District 1’s bridge and building crew started laying foundations for the new facility and concrete containment at the north end of the salt-storage building. To keep corrosion to a minimum, the brine room was separated from the office, mechanical room and restroom. All light fixtures were sealed in plastic, and all switches and outlets were placed in the office to limit their exposure to the corrosive environment. Radiant floor heating was installed instead of an overhead unit, again to keep the heaters from corroding. All exposed metal items are galvanized, painted or made of stainless steel. The walls were of wood construction, paneled in plywood and painted with an epoxy, waterproof paint so they could be washed with a hose and brush.

Outside, the containment was built with a 2% slope to the center so all rain and contaminated water drained into a grate that feeds into a sediment trap located in the loading area. This also is the collecting point for any brine spilled during loading. Attached to this drain is a supplemental drain in the brine room that collects any spilled material and all wash water used for cleaning. The sediment trap then drains into a 1,500-gal holding tank that can be pumped back into the brine machine to recycle all wastewater.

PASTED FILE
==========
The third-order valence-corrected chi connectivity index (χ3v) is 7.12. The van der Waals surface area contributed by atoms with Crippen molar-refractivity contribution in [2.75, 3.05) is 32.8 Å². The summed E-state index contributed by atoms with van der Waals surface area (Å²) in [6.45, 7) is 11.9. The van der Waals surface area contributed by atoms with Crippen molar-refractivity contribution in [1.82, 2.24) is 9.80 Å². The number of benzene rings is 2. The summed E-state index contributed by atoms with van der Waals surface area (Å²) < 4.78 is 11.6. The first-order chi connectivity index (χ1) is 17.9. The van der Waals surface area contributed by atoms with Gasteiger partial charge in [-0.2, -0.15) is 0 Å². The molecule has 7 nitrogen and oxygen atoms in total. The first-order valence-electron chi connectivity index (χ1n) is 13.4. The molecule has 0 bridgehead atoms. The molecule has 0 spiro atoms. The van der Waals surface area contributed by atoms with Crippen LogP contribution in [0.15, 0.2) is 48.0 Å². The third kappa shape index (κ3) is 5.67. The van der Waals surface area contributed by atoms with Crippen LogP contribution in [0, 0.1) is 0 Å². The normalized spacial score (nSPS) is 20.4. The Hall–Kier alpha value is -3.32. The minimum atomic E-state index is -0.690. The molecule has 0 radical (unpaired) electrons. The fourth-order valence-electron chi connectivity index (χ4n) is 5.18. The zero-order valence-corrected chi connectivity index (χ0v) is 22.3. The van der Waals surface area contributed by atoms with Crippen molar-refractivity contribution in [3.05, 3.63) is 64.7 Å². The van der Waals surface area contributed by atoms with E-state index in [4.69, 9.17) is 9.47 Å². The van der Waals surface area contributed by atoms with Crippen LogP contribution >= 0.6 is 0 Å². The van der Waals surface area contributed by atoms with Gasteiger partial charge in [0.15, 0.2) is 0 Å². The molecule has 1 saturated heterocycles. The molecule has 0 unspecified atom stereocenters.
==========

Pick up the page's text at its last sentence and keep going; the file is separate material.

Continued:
The next hurdle to overcome was stabilizing brine salinities. One option was purchasing a new machine with computer controls to monitor salinity, but these machines cost from $40,000 to $80,000 or more. It was decided to create a mechanical feed for the existing machine, which was already paid for. After some research into agricultural augers, a system was created using a 6-in. plastic auger in a PVC pipe. It was powered by a 5-hp electric-over-hydraulic pump with a variable-speed valve and attached to a spinner motor from a plow truck. By using this combination, all parts were easily obtainable, on-hand and relatively inexpensive. The auger was placed through the adjoining walls of the brine-maker and salt-storage buildings. A hopper was considered but omitted for maintenance purposes, as it would have to be hand-shoveled if a breakdown occurred. Instead, the auger was placed low to the floor, above ground. Salt was then placed on top of the auger with a loader. At full speed, the auger is capable of moving 6 tons of salt per hour to keep up with the machine’s 5,000-gal/hour production and only needs to be reloaded every 45 minutes.